Most people believe simple is best practice . But I also believe we often get it wrong when we describe our product and services.
Software vendors by nature to survive must be leaders of best practice, but they often talk in riddles and high fluting assumptive terms about basic processes and activity. I was drawn to an article I read at Technology Evaluation.com by Sherry Fox This is good read about enigmatic terms used by the software vendors. My contribution here adds my perspective to her opinions.
Like processes I believe simple is best to describe product and services. A colleague once said to me, “I had looked your web site and for the life of me, I could not figure out what that you guys do.”
I was thankful for the feedback but that bombshell sent me immediately to have it changed. And it was easy too, we just cut all the crap.
In her article Sherry Fox talks about software vendors who call their product “Solutions”. That drives me crazy too and I sell and recommend their software for them in my consulting practice. They really make their life hard and puts buyers and consultants offside as we have to sort out for ourselves the confusing product names and acronyms, badly positioned sales mumbo jumbo and filter out the meaningless non-information, to try to see what they really have to offer. Of course it is all part of the game to look impressive while also keeping the competitor confused.
I like Sherry carpenter’s tool example of the hammer, to drive a nail. It is clearly a tool not a solution. In another spectrum to resolve a war conflict a government can use the army and that is are not a solution either. It is a tool of war or defence. Equally to negotiate for the same end uses a diplomatic tool.
Software is software, no-more no-less, so why not just call it that. Of course we all agree it is not just technology but includes people with skills to set it up and train us how to use it. And to put it into a process requires consulting for implementation and change management, which can add to the effort. But in the end what we finish with is still just a software tool.
A spreadsheet is an office tool and no one calls it a solution. Operational, accounting, work-flow, client, project budgeting, collaboration, presentation, communication asset and human management reporting and so on you can go, they are all software tools to do a job. Analytical, mathematical, scientific, educational, etc in every walk of life and function of business you will find software. As I rattle them off I can see synergy to combine some or all into enterprise level tools that provide structure rules and a place of work for many elements of business and operational process.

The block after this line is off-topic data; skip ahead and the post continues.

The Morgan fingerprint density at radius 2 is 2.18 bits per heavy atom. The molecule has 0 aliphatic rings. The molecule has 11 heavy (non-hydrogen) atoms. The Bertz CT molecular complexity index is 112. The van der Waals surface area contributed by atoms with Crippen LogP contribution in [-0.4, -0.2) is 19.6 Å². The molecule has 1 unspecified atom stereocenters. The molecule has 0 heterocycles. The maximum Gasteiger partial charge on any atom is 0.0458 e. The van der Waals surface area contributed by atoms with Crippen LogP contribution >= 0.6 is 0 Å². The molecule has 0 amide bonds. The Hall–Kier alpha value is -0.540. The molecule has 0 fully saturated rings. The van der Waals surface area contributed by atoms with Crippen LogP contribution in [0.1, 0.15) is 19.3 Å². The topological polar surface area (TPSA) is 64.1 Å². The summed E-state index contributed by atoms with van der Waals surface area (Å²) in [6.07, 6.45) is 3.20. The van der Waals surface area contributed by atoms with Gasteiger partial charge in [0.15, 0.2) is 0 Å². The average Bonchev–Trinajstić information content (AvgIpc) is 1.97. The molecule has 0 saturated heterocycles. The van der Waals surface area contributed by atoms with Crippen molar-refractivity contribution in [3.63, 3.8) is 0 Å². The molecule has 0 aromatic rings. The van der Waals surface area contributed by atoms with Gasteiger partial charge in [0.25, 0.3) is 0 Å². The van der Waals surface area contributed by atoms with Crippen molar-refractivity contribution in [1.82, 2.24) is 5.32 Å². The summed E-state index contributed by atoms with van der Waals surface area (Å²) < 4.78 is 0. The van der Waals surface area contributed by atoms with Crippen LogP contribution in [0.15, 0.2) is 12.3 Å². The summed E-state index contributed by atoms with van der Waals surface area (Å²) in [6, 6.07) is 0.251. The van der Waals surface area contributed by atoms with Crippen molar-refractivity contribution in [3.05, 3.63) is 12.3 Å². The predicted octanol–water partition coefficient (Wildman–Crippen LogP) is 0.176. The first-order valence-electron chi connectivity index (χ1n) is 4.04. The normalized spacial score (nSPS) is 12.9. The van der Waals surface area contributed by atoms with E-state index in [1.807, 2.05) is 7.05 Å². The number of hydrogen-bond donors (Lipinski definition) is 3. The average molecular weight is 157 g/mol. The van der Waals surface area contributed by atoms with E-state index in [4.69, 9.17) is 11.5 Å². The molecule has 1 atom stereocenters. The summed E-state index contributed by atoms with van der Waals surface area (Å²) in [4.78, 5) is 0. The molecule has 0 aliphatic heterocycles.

Like any invention or idea software is invented and used to solve problems of many origins. But there is no way it can presume to be a solution. It is still just a tool. When enterprise software vendors talk about solutions I think of problems and I turn off. If I have something to do I use a tool to do it. If I have a problem I figure what to do to fix it. Then I use a tool.
Even the end game, the result, may depend on my approach. and the tool, the solution used or for the outcome I want to deliver the benefit I want may vary. (Sorry Ms Jane Ordinary, I still need the business case.)
And I don’t always just have a problem. I many just have something to do like a strategic change or tactical move for an opportunity. For that I plan an approach then we get the tools and resources I need, to get outcome I seek. In the process we look at choices and choose. This could have many solutions as we proceed.
So the real test of what software is shows up when I ask the question. “If I need to get a result would I asked the software company get it for me”. Of course not. I would ask an expert to look at the choices. Then set up a team to go and see if there is a software tool (not a solution) that can fit our culture and we can learn to use it to get what we seek.
What Software Vendors have is one piece of the process. So they confuse me too talking about all of these aspects in the same terms of as a “Solution”.
Like Ms Jane Ordinary I am just your average Jo C who likes to use the best tools to get the best result. And assembling solutions is just a step in the process to get there.
By the way if my business colleagues, knew I was a Solutions Salesman they may figure I had an important job but would would be unlikely to call me. On the other hand if they knew I sold business performance management software they would know what I had to offer and may suggest it as a choice to their bosses to create a solution for a business problem.
My advice to Software Vendors is drop all the bull. As much as I say this to my fellow software salesmen I am going to take it my own advice myself too to make it easy on everyone and just call a spade a spade.